This week – Google to end partnerships with Pentagon and releases its AI principles; Norman, the psychopathic AI; building computers with living neurons; and more!
More than a human
Meet David Wood, the smartphone pioneer who co-created Symbian and a transhumanist who’s calling for changes that would radically rethink how people and politicians interact. He also organises London Futurists meetups where other transhumanists and futurists explain their visions of the future.
Here’s an interview with George Church, the pioneer in genetics. There is a video inside (49 minutes long) and a transcription. Topics discussed – safety in genetic research, the rise of CRISPR and playing with the human genome.
Another excellent and in-depth video by Isaac Arthur. This time, Isaac talks about mind uploading how it works and some of its implications for concepts like consciousness, identity, and individuality.
Google was under a big pressure not only from the outside but also from the inside when the news about their partnership with Pentagon become public. This week, the sources in the company said that Google will not renew the contract with Pentagon which will expire next March.
This blogpost outlines the principles that Google will obey when creating AI systems. The rules include such things like making socially beneficial AI, avoiding bias, testing, safety, accountability and so on. Interesting is the section “AI applications we will not pursue “, which includes weaponising AI. These principles feel like Google wants to go back to “Don’t be evil” mantra, at least in AI.
In this video, John Michael Godier goes through 10 possible scenarios for what can happen if we create a superintelligence which does not result in the extinction of humanity. These scenarios include AI wanting to go to space, AI stopping another superintelligence to rise, to AI committing suicide.
Here’s another example of how training data impacts the machine learning agent. What happens when you train AI on a dataset containing images of people dying in gruesome circumstances? You get Norman, an AI that sees the world as an extremely bleak place. Researchers have shown Norman images from Rorschach test and it could see was death and disembodies humans.
This article tries to answer the question in a slightly different way than others. It looks at two different types of intelligence – weak (associated with predictions) and strong (associated with explanations). Then it goes from one to another and checks if we can make a jump to strong AI with them and wants you to decide what is the answer.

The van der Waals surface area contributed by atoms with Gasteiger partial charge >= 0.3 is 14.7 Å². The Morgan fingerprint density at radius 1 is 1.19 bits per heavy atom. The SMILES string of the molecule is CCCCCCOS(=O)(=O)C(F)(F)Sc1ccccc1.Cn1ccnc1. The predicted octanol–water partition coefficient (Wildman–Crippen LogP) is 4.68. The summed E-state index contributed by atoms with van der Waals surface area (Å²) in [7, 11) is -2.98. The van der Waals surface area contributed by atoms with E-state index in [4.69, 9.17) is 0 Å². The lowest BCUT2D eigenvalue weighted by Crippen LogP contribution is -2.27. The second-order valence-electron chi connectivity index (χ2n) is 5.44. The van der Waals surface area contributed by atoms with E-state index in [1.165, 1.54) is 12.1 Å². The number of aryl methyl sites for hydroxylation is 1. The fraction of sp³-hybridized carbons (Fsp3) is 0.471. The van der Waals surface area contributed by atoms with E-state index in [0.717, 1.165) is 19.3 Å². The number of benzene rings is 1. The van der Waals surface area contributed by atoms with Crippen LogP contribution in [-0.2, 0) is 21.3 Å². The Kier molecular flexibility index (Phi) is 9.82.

AI Winter is a term used to describe the periods of stagnation in AI research after building high hopes and saying strong AI is just around the corner. There were a couple of AI Winters in the past. Some people think that we are close to another AI Winter in which deep learning systems will fail to meet high expectations. This article points out subtle movements that indicate deep learning is starting to fail to meet the hype and predicts that biggest blow to deep learning fame will be caused by self-driving cars (or lack of them).
You can now order a takeaway to be delivered by a drone. If you live in Shanghai. Food delivery service Ele.me, owned by Alibaba, has been given permission by the authorities to deliver takeaways by drone along 17 routes in Shanghai’s Jinshan Industrial Park.
At a robotics conference in late May, Marc Raibert, CEO of Boston Dynamics, told the AP that technological advances come with risk — but that’s because of humans, not machines. “We think about that, but that’s also true for cars, airplanes, computers, lasers,” said Raibert. “Every technology you can imagine has multiple ways of using it. If there’s a scary part, it’s just that people are scary. I don’t think the robots by themselves are scary.”
Axon announced it is partnering with dronemaker DJI to sell surveillance drones to U.S. police departments through a program dubbed “Axon Air.” The Taser and body camera manufacturer will work with DJI to offer drones linked to Evidence.com, Axon’s proprietary cloud-based data management system.
Oshiorenoya Agabi and Benjamin Sadrian are making neural networks. But instead of code, they use living neurons.
CRISPR is a technology with a potential to change the world like nothing before it. Because of that, some people say access to the technology should be open to avoid it being exploited by the wealthy and blocked from those who actually need it.
In December, gene-editing company CRISPR Therapeutics announced a partnership with biotech company Vertex to develop CTX001, the world’s first gene-based treatment for sickle cell disease (SCD). Now, the U.S. Food and Drug Administration (FDA) has denied the companies’ request to move forward with a early-phase trial of CTX001 in adult volunteers, placing a “clinical hold” on the application. According to a CRISPR Therapeutics press release, the FDA has “certain questions” it wants resolved before it gives the go-ahead to the human CRISPR study.